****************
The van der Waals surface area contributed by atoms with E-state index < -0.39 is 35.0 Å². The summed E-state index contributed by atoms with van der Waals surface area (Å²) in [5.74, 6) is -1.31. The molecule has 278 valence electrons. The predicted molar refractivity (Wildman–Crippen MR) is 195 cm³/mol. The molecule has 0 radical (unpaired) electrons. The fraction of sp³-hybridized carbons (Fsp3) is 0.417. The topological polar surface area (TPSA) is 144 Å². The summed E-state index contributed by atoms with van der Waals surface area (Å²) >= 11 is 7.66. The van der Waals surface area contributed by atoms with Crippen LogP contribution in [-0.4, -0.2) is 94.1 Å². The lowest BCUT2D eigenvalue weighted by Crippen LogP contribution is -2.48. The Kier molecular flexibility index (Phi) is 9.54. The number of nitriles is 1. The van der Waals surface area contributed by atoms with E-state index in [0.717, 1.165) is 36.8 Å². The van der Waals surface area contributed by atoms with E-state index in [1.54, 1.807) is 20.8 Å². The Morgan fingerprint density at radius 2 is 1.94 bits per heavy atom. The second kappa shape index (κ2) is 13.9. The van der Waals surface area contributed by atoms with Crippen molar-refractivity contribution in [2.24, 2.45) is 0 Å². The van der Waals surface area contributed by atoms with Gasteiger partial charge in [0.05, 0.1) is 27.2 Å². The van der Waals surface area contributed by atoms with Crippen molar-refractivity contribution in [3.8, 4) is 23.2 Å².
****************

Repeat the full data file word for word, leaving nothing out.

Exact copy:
The van der Waals surface area contributed by atoms with E-state index < -0.39 is 35.0 Å². The summed E-state index contributed by atoms with van der Waals surface area (Å²) in [5.74, 6) is -1.31. The molecule has 278 valence electrons. The predicted molar refractivity (Wildman–Crippen MR) is 195 cm³/mol. The molecule has 0 radical (unpaired) electrons. The fraction of sp³-hybridized carbons (Fsp3) is 0.417. The topological polar surface area (TPSA) is 144 Å². The summed E-state index contributed by atoms with van der Waals surface area (Å²) >= 11 is 7.66. The van der Waals surface area contributed by atoms with Crippen LogP contribution in [-0.4, -0.2) is 94.1 Å². The lowest BCUT2D eigenvalue weighted by Crippen LogP contribution is -2.48. The Kier molecular flexibility index (Phi) is 9.54. The number of nitriles is 1. The van der Waals surface area contributed by atoms with E-state index in [0.717, 1.165) is 36.8 Å². The van der Waals surface area contributed by atoms with E-state index in [1.54, 1.807) is 20.8 Å². The Morgan fingerprint density at radius 2 is 1.94 bits per heavy atom. The second kappa shape index (κ2) is 13.9. The van der Waals surface area contributed by atoms with Crippen molar-refractivity contribution in [2.24, 2.45) is 0 Å². The van der Waals surface area contributed by atoms with Gasteiger partial charge in [0.05, 0.1) is 27.2 Å². The van der Waals surface area contributed by atoms with Crippen molar-refractivity contribution in [3.8, 4) is 23.2 Å².